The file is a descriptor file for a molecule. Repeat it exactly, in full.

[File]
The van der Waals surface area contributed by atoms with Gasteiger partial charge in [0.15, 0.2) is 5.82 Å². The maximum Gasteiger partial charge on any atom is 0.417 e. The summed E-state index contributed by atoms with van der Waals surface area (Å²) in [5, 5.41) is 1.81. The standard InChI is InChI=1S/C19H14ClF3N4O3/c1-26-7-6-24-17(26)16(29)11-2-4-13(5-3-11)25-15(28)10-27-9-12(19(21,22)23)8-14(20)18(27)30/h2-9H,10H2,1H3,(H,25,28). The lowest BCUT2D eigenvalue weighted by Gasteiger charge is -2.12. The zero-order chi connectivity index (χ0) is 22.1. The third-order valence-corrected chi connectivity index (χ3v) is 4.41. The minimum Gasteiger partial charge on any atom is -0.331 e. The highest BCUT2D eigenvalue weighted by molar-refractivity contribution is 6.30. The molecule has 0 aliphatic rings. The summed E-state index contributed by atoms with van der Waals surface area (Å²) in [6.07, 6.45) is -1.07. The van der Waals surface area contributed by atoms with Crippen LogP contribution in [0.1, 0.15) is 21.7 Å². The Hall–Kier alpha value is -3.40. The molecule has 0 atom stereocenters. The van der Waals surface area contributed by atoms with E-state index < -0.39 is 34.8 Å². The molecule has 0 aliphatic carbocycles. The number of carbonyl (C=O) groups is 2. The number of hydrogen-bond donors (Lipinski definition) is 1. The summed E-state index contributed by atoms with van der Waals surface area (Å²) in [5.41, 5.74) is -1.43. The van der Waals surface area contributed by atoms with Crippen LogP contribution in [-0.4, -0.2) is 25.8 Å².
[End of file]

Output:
The van der Waals surface area contributed by atoms with Gasteiger partial charge in [0.15, 0.2) is 5.82 Å². The maximum Gasteiger partial charge on any atom is 0.417 e. The summed E-state index contributed by atoms with van der Waals surface area (Å²) in [5, 5.41) is 1.81. The standard InChI is InChI=1S/C19H14ClF3N4O3/c1-26-7-6-24-17(26)16(29)11-2-4-13(5-3-11)25-15(28)10-27-9-12(19(21,22)23)8-14(20)18(27)30/h2-9H,10H2,1H3,(H,25,28). The lowest BCUT2D eigenvalue weighted by Gasteiger charge is -2.12. The zero-order chi connectivity index (χ0) is 22.1. The third-order valence-corrected chi connectivity index (χ3v) is 4.41. The minimum Gasteiger partial charge on any atom is -0.331 e. The highest BCUT2D eigenvalue weighted by molar-refractivity contribution is 6.30. The molecule has 0 aliphatic rings. The summed E-state index contributed by atoms with van der Waals surface area (Å²) in [6.07, 6.45) is -1.07. The van der Waals surface area contributed by atoms with Crippen LogP contribution in [0.1, 0.15) is 21.7 Å². The Hall–Kier alpha value is -3.40. The molecule has 0 atom stereocenters. The van der Waals surface area contributed by atoms with E-state index < -0.39 is 34.8 Å². The molecule has 0 aliphatic carbocycles. The number of carbonyl (C=O) groups is 2. The number of hydrogen-bond donors (Lipinski definition) is 1. The summed E-state index contributed by atoms with van der Waals surface area (Å²) in [5.41, 5.74) is -1.43. The van der Waals surface area contributed by atoms with Crippen LogP contribution in [-0.4, -0.2) is 25.8 Å².